That, of course, is the real purpose of the Hudl. This isn't the consumer electronics equivalent of a can of Tesco-brand beans. It's more like a can of beans that phones home and continuously reports on everything in the cupboard. That's the big difference between actually controlling the tablet and simply pushing out iOS and Android apps for its loyalty program, streaming video service and the rest. The question is how effectively Tesco can leverage that capability. And before drawing any conclusions, remember: This is the chain that was smart enough to buy loyalty guru Dunnhumby.
The most obvious way Tesco has leveraged its loyalty program is the price. Nominally, the Hudl is £119 (about $190). But the chain is letting loyalty customers double their points to cut the Hudl's price by half. This means a lot of loyalty members are likely Hudl customers, if they have the loyalty points and no overwhelming desire for a Kindle or iPad.
Once Tesco gets the Hudl into loyalty customers' hands, what does the retailer get? Mostly we don't know. Of course those customers will get the built-in loyalty app, the streaming-video-service app, the online-shopping app. Tesco is presumably smart enough to have tuned those apps for Hudl, so as well as they should work on other tablets, they'll work perfectly on the Hudl.
And because they're built-in apps, there's no reason that users need to OK special permissions for the apps to phone home. That click-to-give-permissions routine usually comes when the app is installed. They're already installed, so there's no need to disturb customers with such details.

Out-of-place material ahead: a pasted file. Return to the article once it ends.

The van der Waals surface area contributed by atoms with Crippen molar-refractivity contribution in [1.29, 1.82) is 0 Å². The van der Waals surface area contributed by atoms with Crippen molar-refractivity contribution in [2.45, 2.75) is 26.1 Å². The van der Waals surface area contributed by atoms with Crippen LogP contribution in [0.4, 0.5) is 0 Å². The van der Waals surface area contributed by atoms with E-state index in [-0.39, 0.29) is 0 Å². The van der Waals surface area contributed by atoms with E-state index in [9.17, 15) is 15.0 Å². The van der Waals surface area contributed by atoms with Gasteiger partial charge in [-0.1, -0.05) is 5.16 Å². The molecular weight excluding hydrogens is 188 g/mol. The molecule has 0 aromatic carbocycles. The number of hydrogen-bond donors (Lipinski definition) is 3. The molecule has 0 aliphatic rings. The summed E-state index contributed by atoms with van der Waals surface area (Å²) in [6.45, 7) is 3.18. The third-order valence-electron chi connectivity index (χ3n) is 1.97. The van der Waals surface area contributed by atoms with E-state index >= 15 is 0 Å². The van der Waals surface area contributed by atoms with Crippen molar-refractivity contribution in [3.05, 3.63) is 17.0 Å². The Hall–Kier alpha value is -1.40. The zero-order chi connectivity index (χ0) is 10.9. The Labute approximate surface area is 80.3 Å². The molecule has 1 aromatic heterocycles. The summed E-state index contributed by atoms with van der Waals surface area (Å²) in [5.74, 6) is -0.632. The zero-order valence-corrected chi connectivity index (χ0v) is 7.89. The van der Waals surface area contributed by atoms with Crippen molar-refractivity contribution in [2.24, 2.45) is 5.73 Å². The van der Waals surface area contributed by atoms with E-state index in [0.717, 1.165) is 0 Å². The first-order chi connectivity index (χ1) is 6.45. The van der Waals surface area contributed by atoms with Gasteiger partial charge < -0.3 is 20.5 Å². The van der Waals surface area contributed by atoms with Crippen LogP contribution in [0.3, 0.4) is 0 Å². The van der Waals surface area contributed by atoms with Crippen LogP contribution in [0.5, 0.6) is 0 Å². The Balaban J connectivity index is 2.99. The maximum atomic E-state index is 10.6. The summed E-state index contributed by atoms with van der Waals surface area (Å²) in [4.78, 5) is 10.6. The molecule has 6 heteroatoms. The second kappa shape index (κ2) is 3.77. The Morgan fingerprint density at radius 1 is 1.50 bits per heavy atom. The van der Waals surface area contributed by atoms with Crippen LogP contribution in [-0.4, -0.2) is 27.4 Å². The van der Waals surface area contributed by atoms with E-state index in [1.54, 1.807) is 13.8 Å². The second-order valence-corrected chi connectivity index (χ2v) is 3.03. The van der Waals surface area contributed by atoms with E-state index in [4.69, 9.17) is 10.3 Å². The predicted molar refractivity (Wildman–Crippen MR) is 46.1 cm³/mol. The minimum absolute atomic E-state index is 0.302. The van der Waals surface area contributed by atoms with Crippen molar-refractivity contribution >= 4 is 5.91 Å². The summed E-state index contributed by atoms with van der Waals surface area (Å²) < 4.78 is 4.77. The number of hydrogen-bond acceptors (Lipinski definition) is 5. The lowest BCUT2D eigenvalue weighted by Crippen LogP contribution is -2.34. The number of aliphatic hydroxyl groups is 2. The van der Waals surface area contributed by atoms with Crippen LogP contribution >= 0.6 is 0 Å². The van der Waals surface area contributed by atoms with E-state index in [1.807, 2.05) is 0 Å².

Again, we don't know if Tesco is doing that. But it's one of the advantages of being the tablet vendor—like Apple (NASDAQ:AAPL), Google (NASDAQ:GOOG) and Amazon (NASDAQ:AMZN), Tesco now gets control over its customers' experience.
Can Tesco find out what movies and TV shows a customer has watched on its streaming video service? OK, Tesco already knew that. What about any movies or TV shows from Google's Play store? Or e-books bought through the Kindle app? How about anything a customer buys through other retailers' websites or apps? Tesco could instrument the Hudl so it reported back all that CRM data.
But that's pretty extreme, even if it's well within the capabilities of Apple, Google and Amazon as well. Let's dial it back. Just knowing what apps a customer has installed can tell Tesco's CRM-sifting experts at Dunnhumby a lot about what customers are interested in. A Kindle app means books. A Hulu app means video. An Asda app means somebody isn't quite as loyal as Tesco would like.
Even seemingly innocuous details like how often the tablet is used, how much time is spent online, how fast downloads are (that's a good clue to broadband connection speed, which correlates with disposable income)—that's all grist for the CRM mill. And it's information that can't ever be collected by a standalone app on some other vendor's tablet, and certainly not at checkout time in a Tesco store.
Of course, the Hudl could turn out to be a flop, in which case Tesco might have to convert the whole production run into handheld POS devices for associates. Or Tesco might have gotten very scrupulous and decided it won't collect any data from the tablets at all. (That would actually be a bad thing for Hudl users, because some performance data is necessary to spot bugs and deal with other problems.)
But this is a natural window into Tesco's customers' lives. And Tesco doesn't have to turn into the NSA to turn the Hudl into a really valuable CRM tool. The only question is how valuable.